The Pinega (Russian: Пинега) is a river in Verkhnetoyemsky, Pinezhsky, and Kholmogorsky Districts of Arkhangelsk Oblast in Russia. It is a right tributary of the Northern Dvina. It is 779 kilometres (484 mi) long, and the area of its basin 42,600 square kilometres (16,400 sq mi). Its main tributaries are the Ilesha, the Vyya, the Yula, the Pokshenga, and the Yozhuga.
|Native name||Russian: Пинега|
|Length||779 km (484 mi)|
|Basin size||42,600 square kilometres (16,400 sq mi)|
|• average||430 cubic metres per second (15,000 cu ft/s)|
|Progression||Northern Dvina→ White Sea|
The Pinega is the main waterway of the Pinezhsky District, with many of the settlements in the district located on the river banks. The river basin includes the north-western part of the Krasnoborsky District, the eastern part of the Verkhnetoyemsky District, the eastern part of the Vinogradovsky District, the major part of the Pinezhsky District, the eastern part of the Kholmogorsky District, and minor areas in the Leshukonsky District and in the Udorsky District of the Komi Republic. The Pinega flows in the hilly landscape, on the western border of the Timan Ridge, in the coniferous forest (taiga). It freezes up in mid October or early November and stays under the ice until mid April or early May.
The etymology of the name Pinega is unclear.
The Pinega starts in Verkhnetoyemsky District, close to the border with Krasnoborsky District, at the confluence of the Belaya River and the Chyornaya River. There it flows to the north-west, then turns north. The first village on the Pinega is Belorechensky, still in Verkhnetoyemsky District. North of Belorechensky, the river meanders, and after accepting the Okhtoma River from the left, turns east. From this point downstream, the valley of the Pinega is populated, and the villages are grouped by several into mini-agglomerations. The Pinega accepts the Ilesha from the south and turns north again, emerging as a broad river with high banks. Further downstream it accepts the Vyya from the west, in the village of Ust-Vyyskaya, and after accepting the Nyukhcha from the right, in the village of Zanyukhcha, turns north-west. From this point on, the unpaved road appears from the Komi Republik, and follows the right bank of the river. Downstream from Zanyukhcha, the Pinega passes historical selos of Sura and Verkola, accepts the Yula from the west, and passes the selo of Kevrola, which was the historical center of the area before the 19th century, on the left bank, and the selo of Karpogory, which is the current administrative center of the Pinezhsky District, on the right bank. Several kilometers downstream from Karpogory, the Pinega accepts the Pokshenga and turns north. In the village of Shilega, there is a railway bridge on the railroad connecting Arkhangelsk and Karpogory.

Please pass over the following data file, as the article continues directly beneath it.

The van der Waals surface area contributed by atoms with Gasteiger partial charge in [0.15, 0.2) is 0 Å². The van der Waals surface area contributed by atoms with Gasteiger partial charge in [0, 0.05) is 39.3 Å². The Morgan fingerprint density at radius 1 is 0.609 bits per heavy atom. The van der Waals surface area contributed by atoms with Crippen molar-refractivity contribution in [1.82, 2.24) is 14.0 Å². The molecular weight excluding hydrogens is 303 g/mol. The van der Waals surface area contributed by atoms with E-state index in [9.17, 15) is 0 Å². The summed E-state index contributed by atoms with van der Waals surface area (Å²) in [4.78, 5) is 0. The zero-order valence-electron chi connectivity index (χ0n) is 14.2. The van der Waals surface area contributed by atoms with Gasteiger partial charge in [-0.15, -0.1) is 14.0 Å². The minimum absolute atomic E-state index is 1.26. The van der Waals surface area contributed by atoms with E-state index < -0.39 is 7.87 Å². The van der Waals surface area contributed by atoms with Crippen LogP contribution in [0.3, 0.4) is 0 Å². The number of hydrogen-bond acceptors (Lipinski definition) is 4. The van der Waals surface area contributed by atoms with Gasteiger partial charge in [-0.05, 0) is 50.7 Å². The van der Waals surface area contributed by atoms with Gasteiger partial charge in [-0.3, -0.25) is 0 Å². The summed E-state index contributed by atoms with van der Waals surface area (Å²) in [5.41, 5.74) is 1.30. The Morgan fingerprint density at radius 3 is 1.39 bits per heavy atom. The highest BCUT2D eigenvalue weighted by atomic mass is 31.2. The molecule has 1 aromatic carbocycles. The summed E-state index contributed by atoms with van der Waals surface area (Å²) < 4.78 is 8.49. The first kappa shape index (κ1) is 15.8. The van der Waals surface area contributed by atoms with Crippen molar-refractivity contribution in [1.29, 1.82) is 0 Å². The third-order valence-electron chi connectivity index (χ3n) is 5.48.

Downstream from the mouth of the Yezhuga the Pinega suddenly turns west, and in the settlement of Pinega, which served as the administrative center of the area, turns south-west. On the right-hand bank Pinezhsky Nature Reserve has been established. Further downstream, the Pinega crosses into the Kholmogorsky District. Its mouth is in the historical settlement of Ust-Pinega.
The river is navigable upstream to 580 kilometres (360 mi) from its mouth; downstream from the village of Gorka, however, there is no passenger navigation. At one point, several kilometers upstream from the settlement of Pinega, the river comes within a distance of several kilometers to the course of the Kuloy. In this place, the Kuloy-Pinega Canal was constructed in 1926–28, however, currently the canal is pretty much neglected.
The area was originally populated by Finno-Ugric peoples and then colonized by the Novgorod Republic. In the 13th century the Novgorod merchants already reached the White Sea. The Pinega was used by Novgorod merchants as the source of fur and also as the trading route to the basin of the Pechora River. From the Northern Dvina, there were a number of ways into the basin of the Mezen (from where the merchants could get to the basin of the Pechora and the Ob). Two options included going upstream the Pinega and taking the boats by land to the Kuloy and to the Mezen, or using the Pukshenga and the Pokshenga to get to the Pinega, and then from the Yozhuga taking boats by land to the Zyryanskaya Yezhuga and the Vashka.
Media related to Pinega River at Wikimedia Commons
- Pinega (river) in the State Water Register of Russia (Russian)